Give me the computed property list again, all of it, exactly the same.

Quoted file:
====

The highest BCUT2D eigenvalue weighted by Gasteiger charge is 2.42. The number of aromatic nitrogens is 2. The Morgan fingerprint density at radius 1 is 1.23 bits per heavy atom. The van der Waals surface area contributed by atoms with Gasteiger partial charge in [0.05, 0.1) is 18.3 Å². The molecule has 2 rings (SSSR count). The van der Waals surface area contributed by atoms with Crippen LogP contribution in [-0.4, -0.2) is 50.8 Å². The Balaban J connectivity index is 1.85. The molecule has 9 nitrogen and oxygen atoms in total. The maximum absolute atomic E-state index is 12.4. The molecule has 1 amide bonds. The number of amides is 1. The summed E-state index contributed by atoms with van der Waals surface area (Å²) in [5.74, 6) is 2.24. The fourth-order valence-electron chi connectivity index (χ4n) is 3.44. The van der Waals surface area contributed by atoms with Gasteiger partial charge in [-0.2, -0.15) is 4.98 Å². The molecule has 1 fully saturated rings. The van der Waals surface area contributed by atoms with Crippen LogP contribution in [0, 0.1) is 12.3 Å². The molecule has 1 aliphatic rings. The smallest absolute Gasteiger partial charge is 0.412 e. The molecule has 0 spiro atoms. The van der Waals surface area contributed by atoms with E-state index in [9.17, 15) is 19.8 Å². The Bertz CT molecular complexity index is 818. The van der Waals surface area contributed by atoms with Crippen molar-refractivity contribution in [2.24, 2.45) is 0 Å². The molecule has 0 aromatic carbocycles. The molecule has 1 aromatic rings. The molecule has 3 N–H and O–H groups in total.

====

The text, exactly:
The highest BCUT2D eigenvalue weighted by Gasteiger charge is 2.42. The number of aromatic nitrogens is 2. The Morgan fingerprint density at radius 1 is 1.23 bits per heavy atom. The van der Waals surface area contributed by atoms with Gasteiger partial charge in [0.05, 0.1) is 18.3 Å². The molecule has 2 rings (SSSR count). The van der Waals surface area contributed by atoms with Crippen LogP contribution in [-0.4, -0.2) is 50.8 Å². The Balaban J connectivity index is 1.85. The molecule has 9 nitrogen and oxygen atoms in total. The maximum absolute atomic E-state index is 12.4. The molecule has 1 amide bonds. The number of amides is 1. The summed E-state index contributed by atoms with van der Waals surface area (Å²) in [5.74, 6) is 2.24. The fourth-order valence-electron chi connectivity index (χ4n) is 3.44. The van der Waals surface area contributed by atoms with Gasteiger partial charge in [-0.2, -0.15) is 4.98 Å². The molecule has 1 fully saturated rings. The van der Waals surface area contributed by atoms with Crippen LogP contribution in [0, 0.1) is 12.3 Å². The molecule has 1 aliphatic rings. The smallest absolute Gasteiger partial charge is 0.412 e. The molecule has 0 spiro atoms. The van der Waals surface area contributed by atoms with E-state index in [9.17, 15) is 19.8 Å². The Bertz CT molecular complexity index is 818. The van der Waals surface area contributed by atoms with Crippen molar-refractivity contribution in [2.24, 2.45) is 0 Å². The molecule has 0 aromatic carbocycles. The molecule has 1 aromatic rings. The molecule has 3 N–H and O–H groups in total.